Aristotle supports the practice of slavery as he thinks that is more of a natural occurrence as compared to a conventional system. His theory points to the natural forms of individuals being slaves while others are mere masters. He states that the slaves were naturally well embodied by possessing strong bodies and powerful abilities, but lacked the capacity to rule themselves. Thus, such individuals become beasts meant for burden and utilization. The differential aspect to animals is that they were human and could not rule over themselves. His theory also alleged that the right kinds of bodies and sould did not necessarily or has to match at any given cost. Thus, the soul of a freeman with the body of a slave was common and natural occurrence to him. In addition, he seeks reaffirmation through the natural ability of men having to rule over women.
The allegory of the cave is Plato’s philosophical view of comparison to the effect on education, its lack, and the nature. It describes people, who are gathered and all their lives have lived in a cave, chained to the wall. By viewing of shadow imaged on the wall from movement from a fire, the prisoners designate certain names. That is the closest to reality that they get. Plato then compared a philosopher like a prisoner, who had been freed from the cave. He deciphered the no-reality show of the shadows within the cave. Allegory is a hidden meaning of interpreted idea or story, poem on a typical political or moral basis. Thus, the cave showed the hidden meaning of lacking education and constituted non-reality towards the shadow.
Plato’s noble lie centered on a myth or rather, an untruth as delivered to the society. It points to political process of advancing a myth by the elite as means to maintain social harmony. The myth is of a religious nature and is quite known by the elite in order to advance a calculated agenda. Noble lie is a falsehood that is created due to a need and brought up for the purposes of talking. It relates to the understanding of the ideal city-state by the harmony created. The noble lie is essential for creating the ideal state since the good effect generated by the noble lie and falsehood would make the people to care for the state as well as each other. Its aim is for a united state even though a calculated myth is used to garner the needs for all and prosperity.
Aristotle idea of the telos is centered on a constrained sense of purpose, end, or goal. Aristotle viewed that excellence on contemplation of a philosophical action, that was also virtuous, belonged to a good person. He believed that in nature, the imperfect aspect of people enabled them to transform into a perfect sense and development. Thus, the achievement of something good was through an actualized lead, from which the source was in itself good. The idea of telos by Aristotle in politics is based on virtuous life through citizenry and its employment by the political community. He believed that the citizens had to be active in politics to enable a virtuous life since good deserved the same. It was al down through the process and result of the purpose.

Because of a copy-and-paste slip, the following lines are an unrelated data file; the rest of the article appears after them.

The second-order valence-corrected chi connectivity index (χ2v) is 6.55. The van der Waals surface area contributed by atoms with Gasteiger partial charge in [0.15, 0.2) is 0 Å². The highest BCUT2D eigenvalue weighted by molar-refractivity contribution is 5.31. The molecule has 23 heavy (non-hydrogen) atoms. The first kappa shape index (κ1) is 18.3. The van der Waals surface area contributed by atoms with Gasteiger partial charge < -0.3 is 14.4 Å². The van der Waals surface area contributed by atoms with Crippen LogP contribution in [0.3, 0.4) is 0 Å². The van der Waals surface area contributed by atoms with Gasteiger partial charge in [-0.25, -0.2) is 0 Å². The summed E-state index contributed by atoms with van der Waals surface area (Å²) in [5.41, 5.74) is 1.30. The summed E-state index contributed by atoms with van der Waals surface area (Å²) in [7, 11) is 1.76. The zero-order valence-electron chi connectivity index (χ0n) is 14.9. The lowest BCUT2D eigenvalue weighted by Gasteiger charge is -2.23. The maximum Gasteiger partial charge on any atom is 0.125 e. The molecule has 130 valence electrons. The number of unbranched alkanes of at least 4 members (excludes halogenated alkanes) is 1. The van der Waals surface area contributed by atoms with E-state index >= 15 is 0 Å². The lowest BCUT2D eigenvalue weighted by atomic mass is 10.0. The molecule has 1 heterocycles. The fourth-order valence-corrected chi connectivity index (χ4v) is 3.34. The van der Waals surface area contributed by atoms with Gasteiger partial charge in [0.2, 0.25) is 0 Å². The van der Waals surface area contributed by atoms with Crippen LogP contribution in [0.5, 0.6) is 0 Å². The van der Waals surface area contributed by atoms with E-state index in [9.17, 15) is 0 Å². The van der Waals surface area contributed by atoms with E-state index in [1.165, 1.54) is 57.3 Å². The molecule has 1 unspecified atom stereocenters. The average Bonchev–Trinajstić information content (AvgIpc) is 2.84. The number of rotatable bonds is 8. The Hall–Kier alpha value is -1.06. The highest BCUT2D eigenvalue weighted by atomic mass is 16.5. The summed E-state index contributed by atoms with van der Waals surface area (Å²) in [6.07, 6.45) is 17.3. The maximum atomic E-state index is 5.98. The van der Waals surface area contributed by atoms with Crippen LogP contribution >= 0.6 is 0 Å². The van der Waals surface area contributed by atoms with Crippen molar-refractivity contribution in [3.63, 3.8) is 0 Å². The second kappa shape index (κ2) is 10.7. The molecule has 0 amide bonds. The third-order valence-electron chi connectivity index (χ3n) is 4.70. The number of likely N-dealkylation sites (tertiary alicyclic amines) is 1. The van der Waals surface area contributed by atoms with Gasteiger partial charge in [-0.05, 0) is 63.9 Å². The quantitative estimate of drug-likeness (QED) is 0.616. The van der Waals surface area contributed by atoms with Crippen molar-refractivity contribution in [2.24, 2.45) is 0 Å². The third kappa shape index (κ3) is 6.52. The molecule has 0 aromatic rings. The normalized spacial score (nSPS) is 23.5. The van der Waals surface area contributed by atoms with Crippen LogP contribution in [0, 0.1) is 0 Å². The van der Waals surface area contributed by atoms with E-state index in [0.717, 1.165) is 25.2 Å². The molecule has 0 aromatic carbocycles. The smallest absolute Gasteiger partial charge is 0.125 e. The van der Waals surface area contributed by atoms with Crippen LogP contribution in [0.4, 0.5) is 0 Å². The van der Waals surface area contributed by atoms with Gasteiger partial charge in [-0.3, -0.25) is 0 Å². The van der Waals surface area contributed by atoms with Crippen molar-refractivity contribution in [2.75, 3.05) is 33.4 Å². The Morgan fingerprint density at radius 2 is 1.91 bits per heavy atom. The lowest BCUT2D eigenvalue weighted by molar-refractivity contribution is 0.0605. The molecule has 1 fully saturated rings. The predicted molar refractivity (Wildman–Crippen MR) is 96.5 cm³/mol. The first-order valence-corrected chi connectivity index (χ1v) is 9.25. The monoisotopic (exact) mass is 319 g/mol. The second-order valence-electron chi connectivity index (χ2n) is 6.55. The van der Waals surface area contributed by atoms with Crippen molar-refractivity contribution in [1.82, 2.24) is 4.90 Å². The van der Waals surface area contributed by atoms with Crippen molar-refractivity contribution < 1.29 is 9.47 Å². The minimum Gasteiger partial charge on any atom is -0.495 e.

The ideal constitutions as promoted by Plato and Aristotle have both similarities and differences. In both views, the constitution is seen as the primary basis for formation of the society and subsequent needs for its governing. The evaluation of both philosophers is used as vital analysis of constitution since they both determine the theoretical and existing ones. Both philosophers seek means of achieving prosperity through enhanced mechanisms for the general good of the people. However, the differences in both philosophers’’ constitution promotion is through the existing and targeted outcomes. Plato does not see the essence of inclusiveness of the people towards governing through constitution while Aristotle is of the idea that it has to start from the people. Plato’s idea in addition was the constitution would be facilitated by trained leaders on running the ideal state, while Aristotle was of the idea that improvement was the basis.
The fundamental differences to the approaches between Plato and Aristotle stem from their view on society. Plato on one hand sees the perfect society and creates the blueprint required for it. On the other hand, Aristotle sees that the perfect has to be achieved through improvement from the present. Plato stems his view that the afflictions would be eased in the society while Aristotle seeks the best system for achieving improvement through suggested and practical means. Thus, with Plato’s perfect view he sees that the constitution should only be a means of maintaining the ideal society’s needs. On the other hand, Aristotle’s suggestions for achieving improvement enable his view on the constitution as integrating the people with the leaders in order to achieve the best system for them through deductive means.
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